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GLOBAL WARNING Symposium Program

Join Leonardo at the upcoming GLOBAL WARNING Symposium (September 16 and 17, 2010, San Jose, CA), where creative minds will gather to explore scientific problem-solving, art-making and the environment. Featured speakers include Kathleen Dean Moore, Gail Wight, Gerard Kuperus, Peter Roopnarine, Karen Holl, Marisa Jahn, Tiffany Holmes, Andrea Polli, Tim Dye, Buster Simpson, Robin Lasser, Marguerite Perret, Jade Chang, and the Climate Clock Initiative artist groups: Freya Bardell, Brian Howe and Brent Bucknum; Usaman Haque and Robert Davis; and Chico Macmurtrie, Geo Homsy, Bill Washabaugh and Gideon Shapiro. Seating is limited and the event is expected to sell out! Tickets are now available for the symposium via the ZER01 web site. Find out more

Art, Science and the Environment
From the Leonardo and LMJ Archives

Leading up to the GLOBAL WARNING Symposium, we will be publishing abstracts from papers that have been published in Leonardo and LMJ over the years on art, science and the environment. Many of these papers are available for free to current Leonardo and LMJ subscribers. Papers published before 2005 are available through the JSTOR digital archive.

"Wilderness as Reentrant Form: Thoughts on the Future of Electronic Art and Nature Wilderness as Reentrant Form" by David Dunn
ABSTRACT: Proceeding from an assumption that electronic representations of the natural environment (both recorded and real time) not only can help give humanity a greater awareness of the complexity of the non-human world but also can contribute toward alleviating the problems posed by recreational overuse of the wilderness, the author argues for institutional encouragement of technologically sophisicated artists working toward this possibility. Current examples of artistic works are discussed within a philosophical context. [This paper was originally published in Leonardo Vol. 21, No. 4, 1988, and is currently available to Leonardo and LMJ subscribers through the JSTOR digital archive.]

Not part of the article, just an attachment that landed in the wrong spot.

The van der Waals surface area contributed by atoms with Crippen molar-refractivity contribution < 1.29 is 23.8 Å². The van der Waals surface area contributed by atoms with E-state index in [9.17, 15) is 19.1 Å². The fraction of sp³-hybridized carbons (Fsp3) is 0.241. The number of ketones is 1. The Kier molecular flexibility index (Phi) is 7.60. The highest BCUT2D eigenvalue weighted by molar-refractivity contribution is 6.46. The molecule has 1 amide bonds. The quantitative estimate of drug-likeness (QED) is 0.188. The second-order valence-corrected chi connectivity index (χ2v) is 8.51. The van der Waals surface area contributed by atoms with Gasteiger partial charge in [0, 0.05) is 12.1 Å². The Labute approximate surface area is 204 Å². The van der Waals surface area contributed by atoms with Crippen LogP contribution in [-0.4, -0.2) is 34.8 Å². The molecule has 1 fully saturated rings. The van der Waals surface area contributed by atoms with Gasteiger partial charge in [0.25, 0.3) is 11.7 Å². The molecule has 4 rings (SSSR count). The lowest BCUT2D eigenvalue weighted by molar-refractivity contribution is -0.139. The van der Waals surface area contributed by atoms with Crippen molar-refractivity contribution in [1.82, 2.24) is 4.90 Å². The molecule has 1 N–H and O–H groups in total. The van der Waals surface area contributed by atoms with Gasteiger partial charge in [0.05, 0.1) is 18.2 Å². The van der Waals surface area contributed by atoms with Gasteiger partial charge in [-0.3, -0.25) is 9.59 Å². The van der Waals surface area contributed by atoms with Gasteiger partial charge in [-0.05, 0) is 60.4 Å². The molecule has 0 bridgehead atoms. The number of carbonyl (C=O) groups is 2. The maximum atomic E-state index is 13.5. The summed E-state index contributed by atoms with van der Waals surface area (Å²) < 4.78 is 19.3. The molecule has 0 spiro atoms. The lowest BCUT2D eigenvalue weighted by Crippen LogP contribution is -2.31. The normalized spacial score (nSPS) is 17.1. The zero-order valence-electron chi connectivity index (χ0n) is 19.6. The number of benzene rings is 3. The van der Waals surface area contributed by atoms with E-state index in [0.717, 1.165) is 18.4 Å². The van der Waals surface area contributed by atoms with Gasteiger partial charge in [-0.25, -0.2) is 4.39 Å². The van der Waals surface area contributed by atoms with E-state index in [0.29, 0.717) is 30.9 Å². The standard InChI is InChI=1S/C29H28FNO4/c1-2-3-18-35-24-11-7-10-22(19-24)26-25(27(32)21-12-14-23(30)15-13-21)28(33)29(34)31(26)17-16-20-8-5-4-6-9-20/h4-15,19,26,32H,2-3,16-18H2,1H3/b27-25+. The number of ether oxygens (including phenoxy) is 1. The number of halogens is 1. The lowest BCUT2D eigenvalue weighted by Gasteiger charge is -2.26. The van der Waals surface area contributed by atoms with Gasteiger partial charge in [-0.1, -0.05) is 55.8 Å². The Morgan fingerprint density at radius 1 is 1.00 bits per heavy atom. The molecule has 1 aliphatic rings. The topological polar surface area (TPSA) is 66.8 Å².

"Planet Earth in Contemporary Electronic Artworks" by Julian Knebusch
ABSTRACT: This article presents an overall view of contemporary electronic artworks related to Planet Earth as a topic of artistic inquiry. The author presents and interprets philosophically the different ways in which artists have approached Planet Earth and tried to reappropriate this object of modernity. In order to do so he outlines a phenomenological reading of these artworks and confronts them with the well-established phenomenological discourse about humans' relationship to Planet Earth. [This paper was originally published in Leonardo Vol. 37, No. 1, 2004, and is currently available to Leonardo and LMJ subscribers through the MIT Press web site.]

Find out more about how to access these articles


Follow Leonardo/ISAST on Twitter

Leonardo/ISAST has joined the Twittersphere! We will be using the new Leonardo/ISAST Twitter account to post live updates from the upcoming GLOBAL WARNING Symposium (September 16 and 17, 2010, San Jose, CA). Join Leonardo/ISAST on Twitter and get in on the conversation:

Other Events

Next LASER: September 13, 2010, University of San Francisco